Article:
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what does shift do?

by dev2000 (Sexton)
on May 19, 2002 at 19:58 UTC ( #167697=perlquestion: print w/replies, xml ) Need Help??

dev2000 has asked for the wisdom of the Perl Monks concerning the following question:

I'm sorry to ask this basic question, but I'm just getting started with mod_perl...
my $r = shift; $r->send_http_header('text/plain'); $r->print("mod_perl rules!\n");
I see "shift" used all over in examples, but I don't know why. What exactly does it do?

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Re: what does shift do?
by mt2k (Hermit) on May 19, 2002 at 20:21 UTC
    Also take a look at push, pop, and unshift.

    These are also used (though not as often as shift).
    Shift is used the most because it removes and returns the next item in an array. This is ideal for subroutines, where each call to shift() gets the next argument passed to the subroutine.


    #!/usr/bin/perl use strict; &doIt("foo", "bar", "foobar"); sub doIt() { print shift, "\n"; #prints "foo" print shift, "\n"; #prints "bar" print shift, "\n"; #prints "foobar" }

    Or, if you are demented in the head, you could use pop() and pass the arguments backwards:

    #!/usr/bin/perl use strict; &doIt("foo", "bar", "foobar"); sub doIt() { print pop, "\n"; #prints "foobar" print pop, "\n"; #prints "bar" print pop, "\n"; #prints "foo" }

    Though as far as subroutines go, I have been getting used to using 'named arguments' I suppose you might call them:

    #!/usr/bin/perl use strict; &doIt(-first => "foo", -second => "bar", -third => "foobar"); sub doIt() { my %params = @_; #turns the passed arguments into an array print $params{'-first'}, "\n"; #prints "foo" print $params{'-second'}, "\n"; #prints "bar" print $params{'-third'}, "\n"; #prints "foobar" }
Re: what does shift do?
by cjf (Parson) on May 19, 2002 at 20:07 UTC

    See shift :-)

    Update: From perlfunc:shift...

    Shifts the first value of the array off and returns it, shortening the array by 1 and moving everything down.

    Is that what you're looking for, or have I missed the mark completely?

Re: what does shift do?
by dmmiller2k (Chaplain) on May 19, 2002 at 20:27 UTC
    shift applies to an array, as in, shift @a or, shift(@a). It removes the first (i.e., 0th) element from the array, shifting the remaining elements back by one (hence the name, I suppose), and returns the first element as its value.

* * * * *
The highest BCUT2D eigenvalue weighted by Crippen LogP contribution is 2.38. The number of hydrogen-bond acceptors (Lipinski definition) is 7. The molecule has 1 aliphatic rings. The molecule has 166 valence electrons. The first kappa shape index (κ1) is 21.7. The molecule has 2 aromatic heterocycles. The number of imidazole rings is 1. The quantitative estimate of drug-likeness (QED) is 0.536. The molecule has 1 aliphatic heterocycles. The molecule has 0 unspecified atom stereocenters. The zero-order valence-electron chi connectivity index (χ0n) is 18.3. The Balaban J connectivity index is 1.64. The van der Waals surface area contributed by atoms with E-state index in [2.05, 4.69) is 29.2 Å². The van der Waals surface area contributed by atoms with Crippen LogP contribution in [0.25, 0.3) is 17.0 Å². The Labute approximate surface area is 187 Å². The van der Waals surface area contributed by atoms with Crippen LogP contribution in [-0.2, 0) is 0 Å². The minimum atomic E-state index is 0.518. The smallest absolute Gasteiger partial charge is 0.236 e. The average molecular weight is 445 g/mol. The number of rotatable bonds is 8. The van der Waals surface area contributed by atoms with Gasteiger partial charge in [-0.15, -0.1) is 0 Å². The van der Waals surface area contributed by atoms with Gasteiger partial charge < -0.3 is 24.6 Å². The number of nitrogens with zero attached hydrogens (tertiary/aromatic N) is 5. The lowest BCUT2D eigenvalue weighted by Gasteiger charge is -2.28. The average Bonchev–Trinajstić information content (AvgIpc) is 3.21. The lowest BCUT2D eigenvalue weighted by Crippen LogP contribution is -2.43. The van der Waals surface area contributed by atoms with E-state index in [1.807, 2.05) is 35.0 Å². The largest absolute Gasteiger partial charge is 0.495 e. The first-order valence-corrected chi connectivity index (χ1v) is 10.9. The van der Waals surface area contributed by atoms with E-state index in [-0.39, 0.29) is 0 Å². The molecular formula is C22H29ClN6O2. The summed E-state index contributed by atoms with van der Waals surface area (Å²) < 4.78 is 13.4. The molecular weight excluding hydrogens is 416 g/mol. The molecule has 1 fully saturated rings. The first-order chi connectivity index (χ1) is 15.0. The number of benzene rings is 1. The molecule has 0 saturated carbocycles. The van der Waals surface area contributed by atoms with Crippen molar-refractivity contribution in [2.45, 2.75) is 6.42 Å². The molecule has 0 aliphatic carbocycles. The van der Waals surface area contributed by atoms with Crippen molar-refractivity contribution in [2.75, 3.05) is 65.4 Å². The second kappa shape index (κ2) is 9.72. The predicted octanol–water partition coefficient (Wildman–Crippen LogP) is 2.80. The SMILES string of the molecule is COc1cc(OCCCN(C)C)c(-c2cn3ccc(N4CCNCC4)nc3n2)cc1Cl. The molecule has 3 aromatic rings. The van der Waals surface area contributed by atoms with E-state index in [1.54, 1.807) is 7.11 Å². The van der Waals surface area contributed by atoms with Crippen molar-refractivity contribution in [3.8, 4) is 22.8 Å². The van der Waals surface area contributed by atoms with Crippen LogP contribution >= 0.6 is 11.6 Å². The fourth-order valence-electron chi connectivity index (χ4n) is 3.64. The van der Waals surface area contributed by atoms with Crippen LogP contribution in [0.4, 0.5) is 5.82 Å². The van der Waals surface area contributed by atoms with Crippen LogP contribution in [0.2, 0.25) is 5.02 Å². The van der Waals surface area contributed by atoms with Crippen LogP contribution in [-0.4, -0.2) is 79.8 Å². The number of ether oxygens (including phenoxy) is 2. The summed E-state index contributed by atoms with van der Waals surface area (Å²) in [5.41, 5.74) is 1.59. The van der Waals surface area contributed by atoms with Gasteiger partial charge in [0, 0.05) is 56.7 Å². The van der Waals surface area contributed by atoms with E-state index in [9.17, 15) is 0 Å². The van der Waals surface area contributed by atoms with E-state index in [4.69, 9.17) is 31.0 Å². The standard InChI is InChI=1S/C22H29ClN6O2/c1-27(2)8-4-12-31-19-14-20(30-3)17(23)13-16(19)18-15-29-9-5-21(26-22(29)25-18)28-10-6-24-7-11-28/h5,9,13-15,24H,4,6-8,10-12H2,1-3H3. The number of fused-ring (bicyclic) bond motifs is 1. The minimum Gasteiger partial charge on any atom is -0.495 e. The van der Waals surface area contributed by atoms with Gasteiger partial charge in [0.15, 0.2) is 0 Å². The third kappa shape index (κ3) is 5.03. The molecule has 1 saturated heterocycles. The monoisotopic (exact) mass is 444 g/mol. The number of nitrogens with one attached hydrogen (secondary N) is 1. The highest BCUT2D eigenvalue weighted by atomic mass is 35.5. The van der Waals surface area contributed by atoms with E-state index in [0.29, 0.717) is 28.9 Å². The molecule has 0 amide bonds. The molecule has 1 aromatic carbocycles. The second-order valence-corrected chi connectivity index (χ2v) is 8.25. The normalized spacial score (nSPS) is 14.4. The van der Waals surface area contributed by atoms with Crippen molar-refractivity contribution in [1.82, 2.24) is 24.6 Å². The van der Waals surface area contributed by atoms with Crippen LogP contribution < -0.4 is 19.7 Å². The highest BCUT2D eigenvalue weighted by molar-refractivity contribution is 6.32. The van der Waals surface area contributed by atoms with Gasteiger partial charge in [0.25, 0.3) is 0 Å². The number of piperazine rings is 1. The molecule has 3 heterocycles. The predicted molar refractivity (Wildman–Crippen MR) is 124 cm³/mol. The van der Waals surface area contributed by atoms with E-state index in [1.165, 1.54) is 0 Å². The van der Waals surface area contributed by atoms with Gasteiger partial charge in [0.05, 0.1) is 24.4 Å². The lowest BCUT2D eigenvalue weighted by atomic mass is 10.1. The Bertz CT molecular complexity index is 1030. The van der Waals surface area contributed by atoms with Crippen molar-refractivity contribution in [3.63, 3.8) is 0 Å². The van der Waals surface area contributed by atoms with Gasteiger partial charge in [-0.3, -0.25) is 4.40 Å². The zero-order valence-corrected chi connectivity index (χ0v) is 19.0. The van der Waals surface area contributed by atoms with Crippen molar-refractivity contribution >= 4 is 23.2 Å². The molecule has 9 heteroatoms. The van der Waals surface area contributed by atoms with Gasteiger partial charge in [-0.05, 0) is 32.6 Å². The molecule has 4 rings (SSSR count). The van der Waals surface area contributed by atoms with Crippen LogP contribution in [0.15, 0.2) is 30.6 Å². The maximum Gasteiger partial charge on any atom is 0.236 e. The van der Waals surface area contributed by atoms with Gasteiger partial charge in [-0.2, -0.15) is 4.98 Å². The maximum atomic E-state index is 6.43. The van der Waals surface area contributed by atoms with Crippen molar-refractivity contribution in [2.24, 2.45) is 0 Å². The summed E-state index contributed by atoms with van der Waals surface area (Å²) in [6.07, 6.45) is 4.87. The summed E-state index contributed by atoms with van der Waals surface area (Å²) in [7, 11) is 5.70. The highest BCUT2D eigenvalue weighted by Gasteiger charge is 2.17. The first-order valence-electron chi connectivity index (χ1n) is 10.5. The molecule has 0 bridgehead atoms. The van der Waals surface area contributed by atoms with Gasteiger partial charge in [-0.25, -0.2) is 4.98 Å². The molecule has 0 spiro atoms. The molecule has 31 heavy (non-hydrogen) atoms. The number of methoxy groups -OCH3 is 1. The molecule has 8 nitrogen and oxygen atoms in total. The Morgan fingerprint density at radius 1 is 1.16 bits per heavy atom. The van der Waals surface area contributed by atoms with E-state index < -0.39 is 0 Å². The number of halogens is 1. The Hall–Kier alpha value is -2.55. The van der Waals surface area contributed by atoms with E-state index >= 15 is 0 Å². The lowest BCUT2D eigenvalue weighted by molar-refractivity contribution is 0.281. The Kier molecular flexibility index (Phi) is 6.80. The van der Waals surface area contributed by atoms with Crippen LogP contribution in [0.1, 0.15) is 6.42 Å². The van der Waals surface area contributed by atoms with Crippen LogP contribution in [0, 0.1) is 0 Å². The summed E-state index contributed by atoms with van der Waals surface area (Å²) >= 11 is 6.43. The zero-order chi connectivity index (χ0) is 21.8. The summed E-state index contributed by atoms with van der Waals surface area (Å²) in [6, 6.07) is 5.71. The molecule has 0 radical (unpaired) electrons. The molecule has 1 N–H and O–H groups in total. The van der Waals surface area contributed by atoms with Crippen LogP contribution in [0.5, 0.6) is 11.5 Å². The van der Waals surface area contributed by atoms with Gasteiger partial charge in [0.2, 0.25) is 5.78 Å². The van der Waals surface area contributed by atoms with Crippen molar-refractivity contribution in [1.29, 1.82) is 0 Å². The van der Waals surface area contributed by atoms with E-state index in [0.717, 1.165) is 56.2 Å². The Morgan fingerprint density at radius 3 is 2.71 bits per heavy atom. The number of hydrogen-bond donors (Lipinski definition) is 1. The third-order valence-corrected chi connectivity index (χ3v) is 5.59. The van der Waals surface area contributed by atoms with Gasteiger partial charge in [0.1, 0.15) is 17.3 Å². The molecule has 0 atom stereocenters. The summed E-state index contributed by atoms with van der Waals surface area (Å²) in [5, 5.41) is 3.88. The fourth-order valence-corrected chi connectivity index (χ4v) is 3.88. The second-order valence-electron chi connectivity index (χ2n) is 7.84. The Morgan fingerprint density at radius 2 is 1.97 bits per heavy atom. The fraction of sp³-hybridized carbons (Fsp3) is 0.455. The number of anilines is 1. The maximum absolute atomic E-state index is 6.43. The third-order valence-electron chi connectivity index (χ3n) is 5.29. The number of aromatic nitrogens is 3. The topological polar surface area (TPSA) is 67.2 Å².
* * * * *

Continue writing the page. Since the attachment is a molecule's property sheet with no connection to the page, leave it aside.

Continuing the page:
So, if you have an array, initialized like this:

    my @a = ( 'a', 'b', 'c'); my $x = shift @a;

    then after this code executes, $x will contain the scalar value, 'a', and @a will contain, ( 'b', 'c' ).

    In lexical scope (i.e., within a subroutine), shift by itself, without any arguments, implicitly acts upon the variable @_, which contains the subroutine's arguments.

    At file scope (i.e., outside of any subroutine), it implicitly operates instead upon @ARGV (also known as ::@ARGV, or main::@ARGV), which contains the command line parameters passed to the script.

    See the docs, "shift".


    There are no stupid questions -- just stupid-making responses
      So, why exactly was it needed at all in my example?

      send_http_header('text/plain'); print("mod_perl rules!\n");
      be identical? (guess I should try this, huh?)

      It didn't work... Undefined subroutine !

      P.S. the original example was the ENTIRE program, not within a subroutine, that's why I was so puzzled as to what was shifting (and why).

        sub greet { my $name = shift; print "Hello, $name\n"; } greet('dev2000');

        In mod_perl, with Apache::Registry, your script is cached in a sub, and that sub gets the Apache object as its argument. You could of course write this:

        $_[0]->send_http_header('text/plain'); $_[0]->print("mod_perl rules!\n");
        But it's easier to have a named variable for that, especially when you use other subs and your @_ gets overwritten.

        Back to the point, your script:
        my $r = shift; ...
        is wrapped in a sub so it can be cached:
        package Some::URL::Based::Package::Name;use Apache qw(exit);sub handle +r { #line 1 my $r = shift; ... }
        And suddenly, it all makes sense.

        - Yes, I reinvent wheels.
        - Spam: Visit eurotraQ.

        Because $r is being used as an object, by calling its send_http_header() and print() methods. Without the shift (I presume this is inside a subroutine), the object represented by the reference $r would never be referenced and the code would not work.

        P.S., without seeing the context in which your example lives, it I do not exactly know what kind of object $r is , but from its method names, I suspect it's one of the Http::XXX'en.


        If you GIVE a man a fish you feed him for a day
        TEACH him to fish and you feed him for a lifetime
Re: what does shift do?
by dev2000 (Sexton) on May 19, 2002 at 21:12 UTC
    I think I'm starting to understand...

    Look what's inside of $r...
    If I'm running my scripts under Apache::Registry does that mean that they are not running at full mod_perl speed?
      Apache::Registry is one of the simplest ways to use mod_perl. It takes a CGI-like script from a CGI-program-like-file, and turns it into a specific subroutine invoked when a particular URL is requested.

      It's running at full mod_perl speed, but you'll find for more flexibility, you'll want to get away from the "persistent CGI" model and more towards "content handler" and "web application" models as you progress in your mod_perl knowledge.

      -- Randal L. Schwartz, Perl hacker

Re: what does shift do?
by hsweet (Pilgrim) on May 20, 2002 at 01:31 UTC
    I'm not sure of your context, but shift is just getting the first argument to a subroutine and passing it along to your variable. It's shifting off @_. It's a construct used a lot writing objects.

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